Carol and George get Saturday night’s fire started with the help of a little gasoline.
Sunday morning sunrise.
Sunday morning sunrise. The drive out of the park on Saline Valley Road was going to be challenging – a week prior it was hit by heavy rains, flooding, mud slides. The water had turned the regularly smooth graded dirt road into 4×4 fun.

Video: Death Valley, Eureka Dunes, Steel Pass, Saline Valley Rd.

Starting at the Eureka Dunes in Death Valley, we drove through Steel Pass and out of the park on Saline Valley Rd., stopping briefly to see naked people. Saline Valley Road had been recently trashed by heavy rains, transforming it from a smooth, graded dirt road, into a genuine 4×4 experience. A seriously fun weekend.

The Road to Coyote Flats

For the day, Steve and I rode our dirt bikes from just outside Bishop, into the High Sierras, to Coyote Creek, Coyote Flats and Coyote Ridge – anything “coyote.” I’d driven to Coyote Flats several times, and it turns out that riding a dirt bike is much faster and easier – the bumps in the road get much smaller.

The road to Coyote Flats climbs steeply after leaving Bishop, following canyons and along ridges in pine trees.
The road to Coyote Flats climbs steeply after leaving Bishop, following canyons and along ridges in pine forests. Steve rode his Husky, I was on my Suzuki DRZ400.
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Once you get close to the top and the Flats, the road parallels Coyote Creek, crossing back and forth several times.
A self-portrait on Coyote Ridge with the Sierras in the background, a little over 11,000'. Comparing photos I've taken in past years, there's much less snow this year.
A self-portrait on Coyote Ridge with the Sierras in the background, a little over 11,000′. Comparing photos I’ve taken in past years, there’s much less snow this year.
On Coyote Ridge looking west.
On Coyote Ridge looking west.
Stopping to inspect abandoned mining operations.
Stopping to inspect abandoned mining operations right about here.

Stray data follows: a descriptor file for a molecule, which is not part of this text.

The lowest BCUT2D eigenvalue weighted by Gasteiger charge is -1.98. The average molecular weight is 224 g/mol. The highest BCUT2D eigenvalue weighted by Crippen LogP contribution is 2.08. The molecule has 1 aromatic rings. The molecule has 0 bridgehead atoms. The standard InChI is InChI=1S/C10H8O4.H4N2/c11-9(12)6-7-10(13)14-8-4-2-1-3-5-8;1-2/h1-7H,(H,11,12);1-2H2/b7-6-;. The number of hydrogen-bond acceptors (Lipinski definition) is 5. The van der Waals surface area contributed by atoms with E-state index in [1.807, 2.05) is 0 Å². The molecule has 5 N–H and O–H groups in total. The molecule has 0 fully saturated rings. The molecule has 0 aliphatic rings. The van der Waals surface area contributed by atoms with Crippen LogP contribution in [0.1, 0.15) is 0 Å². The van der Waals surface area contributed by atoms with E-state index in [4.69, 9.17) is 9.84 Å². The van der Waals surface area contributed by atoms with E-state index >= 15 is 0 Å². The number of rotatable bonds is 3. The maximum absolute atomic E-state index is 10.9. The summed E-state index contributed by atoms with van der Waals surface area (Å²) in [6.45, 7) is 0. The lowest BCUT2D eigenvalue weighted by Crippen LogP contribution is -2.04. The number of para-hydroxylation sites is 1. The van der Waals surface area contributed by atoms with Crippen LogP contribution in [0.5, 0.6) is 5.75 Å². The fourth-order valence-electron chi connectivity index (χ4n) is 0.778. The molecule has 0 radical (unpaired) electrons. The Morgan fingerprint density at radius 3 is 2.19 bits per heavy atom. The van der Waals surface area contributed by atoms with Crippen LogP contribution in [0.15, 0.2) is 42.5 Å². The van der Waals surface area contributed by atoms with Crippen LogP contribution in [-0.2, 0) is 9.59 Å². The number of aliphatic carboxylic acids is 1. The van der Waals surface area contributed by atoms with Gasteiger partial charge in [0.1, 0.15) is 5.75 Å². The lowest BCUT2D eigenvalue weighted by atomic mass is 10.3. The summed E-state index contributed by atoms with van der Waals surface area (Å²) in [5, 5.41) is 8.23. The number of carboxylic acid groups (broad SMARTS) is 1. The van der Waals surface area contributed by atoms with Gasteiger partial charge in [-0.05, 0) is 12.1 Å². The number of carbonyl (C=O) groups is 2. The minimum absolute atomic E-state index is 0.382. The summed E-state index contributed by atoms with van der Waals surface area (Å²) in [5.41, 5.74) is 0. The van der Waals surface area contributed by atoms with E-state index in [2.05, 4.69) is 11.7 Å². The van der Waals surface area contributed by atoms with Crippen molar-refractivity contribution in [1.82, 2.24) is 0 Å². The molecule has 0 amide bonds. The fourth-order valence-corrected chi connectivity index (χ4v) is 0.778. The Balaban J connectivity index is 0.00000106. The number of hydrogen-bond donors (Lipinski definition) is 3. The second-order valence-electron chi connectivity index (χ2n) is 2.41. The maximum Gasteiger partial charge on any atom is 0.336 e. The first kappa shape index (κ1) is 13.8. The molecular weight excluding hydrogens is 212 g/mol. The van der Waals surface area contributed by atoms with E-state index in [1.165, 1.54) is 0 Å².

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South Lake at the top of Bishop Creek.
South Lake at the top of Bishop Creek.
Steve crossing Coyote Creek.
Steve crossing Coyote Creek.

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An abandoned DOD high elevation landing strip at 11,000' on Coyote Flats.
An abandoned DOD high-elevation landing strip at Coyote Flats right about here.

Driving up McGee Mountain

Carol was flying from Mammoth to LA for the day, so Steve and I decided to take advantage of her missing the discomfort of high elevations and big drop-offs, by driving to the top of McGee Mountain. We made it to just shy of the summit at 10,866′. The road was narrow, steep, and full of switchbacks. And fun.

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Near the top of McGee (not pictured), the road almost flattened out.
Near the top of McGee (not pictured), the road almost flattened out.
Crowley Lake from the top of McGee. Highway 395 runs along the bottom of the photo.
Crowley Lake from the top of McGee. Highway 395 runs along the bottom of the photo.
The GPSs pink breadcrumbs shows off the road's numerous switchbacks.
The GPSs pink breadcrumbs shows off the road’s numerous switchbacks.
The McGee summit  is on the left - we got to within 300 vertical feet (10,549').